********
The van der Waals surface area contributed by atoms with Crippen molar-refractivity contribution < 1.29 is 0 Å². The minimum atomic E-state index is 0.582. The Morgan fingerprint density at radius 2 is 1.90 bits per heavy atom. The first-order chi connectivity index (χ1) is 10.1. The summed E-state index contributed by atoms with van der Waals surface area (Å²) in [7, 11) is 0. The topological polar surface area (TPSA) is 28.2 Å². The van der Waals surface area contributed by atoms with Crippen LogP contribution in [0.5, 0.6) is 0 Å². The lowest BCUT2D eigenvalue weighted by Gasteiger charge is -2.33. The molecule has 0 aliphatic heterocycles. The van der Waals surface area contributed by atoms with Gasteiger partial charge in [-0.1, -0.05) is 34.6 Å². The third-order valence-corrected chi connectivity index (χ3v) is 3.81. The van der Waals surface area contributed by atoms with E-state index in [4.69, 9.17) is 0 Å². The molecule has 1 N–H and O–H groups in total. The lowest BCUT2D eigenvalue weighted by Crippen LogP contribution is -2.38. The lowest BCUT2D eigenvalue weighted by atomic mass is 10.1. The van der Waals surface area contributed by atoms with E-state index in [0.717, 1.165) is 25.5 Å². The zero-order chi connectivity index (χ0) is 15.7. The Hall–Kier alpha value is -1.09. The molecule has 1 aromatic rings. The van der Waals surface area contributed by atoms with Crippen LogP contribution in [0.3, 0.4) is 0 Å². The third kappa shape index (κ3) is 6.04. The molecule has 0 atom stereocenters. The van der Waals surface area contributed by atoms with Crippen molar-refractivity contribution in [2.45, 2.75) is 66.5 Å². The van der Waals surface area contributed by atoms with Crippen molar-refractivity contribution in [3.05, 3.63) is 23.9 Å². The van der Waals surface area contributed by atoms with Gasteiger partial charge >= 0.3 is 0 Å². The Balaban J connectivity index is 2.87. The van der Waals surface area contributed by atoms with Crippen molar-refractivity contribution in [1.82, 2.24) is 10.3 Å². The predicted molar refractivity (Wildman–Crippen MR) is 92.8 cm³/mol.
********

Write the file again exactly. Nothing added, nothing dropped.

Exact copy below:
The van der Waals surface area contributed by atoms with Crippen molar-refractivity contribution < 1.29 is 0 Å². The minimum atomic E-state index is 0.582. The Morgan fingerprint density at radius 2 is 1.90 bits per heavy atom. The first-order chi connectivity index (χ1) is 10.1. The summed E-state index contributed by atoms with van der Waals surface area (Å²) in [7, 11) is 0. The topological polar surface area (TPSA) is 28.2 Å². The van der Waals surface area contributed by atoms with Crippen LogP contribution in [0.5, 0.6) is 0 Å². The lowest BCUT2D eigenvalue weighted by Gasteiger charge is -2.33. The molecule has 0 aliphatic heterocycles. The van der Waals surface area contributed by atoms with Gasteiger partial charge in [-0.1, -0.05) is 34.6 Å². The third-order valence-corrected chi connectivity index (χ3v) is 3.81. The van der Waals surface area contributed by atoms with E-state index in [4.69, 9.17) is 0 Å². The molecule has 1 N–H and O–H groups in total. The lowest BCUT2D eigenvalue weighted by Crippen LogP contribution is -2.38. The lowest BCUT2D eigenvalue weighted by atomic mass is 10.1. The van der Waals surface area contributed by atoms with E-state index in [0.717, 1.165) is 25.5 Å². The zero-order chi connectivity index (χ0) is 15.7. The Hall–Kier alpha value is -1.09. The molecule has 1 aromatic rings. The van der Waals surface area contributed by atoms with Crippen LogP contribution in [0.3, 0.4) is 0 Å². The third kappa shape index (κ3) is 6.04. The molecule has 0 atom stereocenters. The van der Waals surface area contributed by atoms with Crippen molar-refractivity contribution in [2.45, 2.75) is 66.5 Å². The van der Waals surface area contributed by atoms with Crippen molar-refractivity contribution in [3.05, 3.63) is 23.9 Å². The van der Waals surface area contributed by atoms with Gasteiger partial charge >= 0.3 is 0 Å². The Balaban J connectivity index is 2.87. The van der Waals surface area contributed by atoms with Crippen molar-refractivity contribution in [1.82, 2.24) is 10.3 Å². The predicted molar refractivity (Wildman–Crippen MR) is 92.8 cm³/mol.